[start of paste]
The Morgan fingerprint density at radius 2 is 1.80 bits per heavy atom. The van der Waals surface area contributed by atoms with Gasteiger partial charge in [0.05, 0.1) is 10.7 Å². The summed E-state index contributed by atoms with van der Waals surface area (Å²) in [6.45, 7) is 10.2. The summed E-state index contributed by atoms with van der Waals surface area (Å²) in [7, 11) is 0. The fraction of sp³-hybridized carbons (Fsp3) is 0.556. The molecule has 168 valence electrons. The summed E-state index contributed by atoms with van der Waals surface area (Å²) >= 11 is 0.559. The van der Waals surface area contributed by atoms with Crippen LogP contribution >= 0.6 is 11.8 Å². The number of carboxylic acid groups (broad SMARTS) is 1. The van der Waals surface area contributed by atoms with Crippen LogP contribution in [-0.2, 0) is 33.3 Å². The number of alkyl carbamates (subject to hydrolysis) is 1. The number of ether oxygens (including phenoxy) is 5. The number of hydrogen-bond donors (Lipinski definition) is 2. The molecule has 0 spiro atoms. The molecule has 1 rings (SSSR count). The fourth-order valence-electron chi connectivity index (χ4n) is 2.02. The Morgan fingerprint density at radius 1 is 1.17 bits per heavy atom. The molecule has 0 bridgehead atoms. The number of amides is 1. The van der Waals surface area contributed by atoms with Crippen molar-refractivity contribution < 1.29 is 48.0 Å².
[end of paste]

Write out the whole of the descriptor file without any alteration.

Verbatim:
The Morgan fingerprint density at radius 2 is 1.80 bits per heavy atom. The van der Waals surface area contributed by atoms with Gasteiger partial charge in [0.05, 0.1) is 10.7 Å². The summed E-state index contributed by atoms with van der Waals surface area (Å²) in [6.45, 7) is 10.2. The summed E-state index contributed by atoms with van der Waals surface area (Å²) in [7, 11) is 0. The fraction of sp³-hybridized carbons (Fsp3) is 0.556. The molecule has 168 valence electrons. The summed E-state index contributed by atoms with van der Waals surface area (Å²) >= 11 is 0.559. The van der Waals surface area contributed by atoms with Crippen LogP contribution >= 0.6 is 11.8 Å². The number of carboxylic acid groups (broad SMARTS) is 1. The van der Waals surface area contributed by atoms with Crippen LogP contribution in [-0.2, 0) is 33.3 Å². The number of alkyl carbamates (subject to hydrolysis) is 1. The number of ether oxygens (including phenoxy) is 5. The number of hydrogen-bond donors (Lipinski definition) is 2. The molecule has 0 spiro atoms. The molecule has 1 rings (SSSR count). The fourth-order valence-electron chi connectivity index (χ4n) is 2.02. The Morgan fingerprint density at radius 1 is 1.17 bits per heavy atom. The molecule has 0 bridgehead atoms. The number of amides is 1. The van der Waals surface area contributed by atoms with Crippen molar-refractivity contribution < 1.29 is 48.0 Å².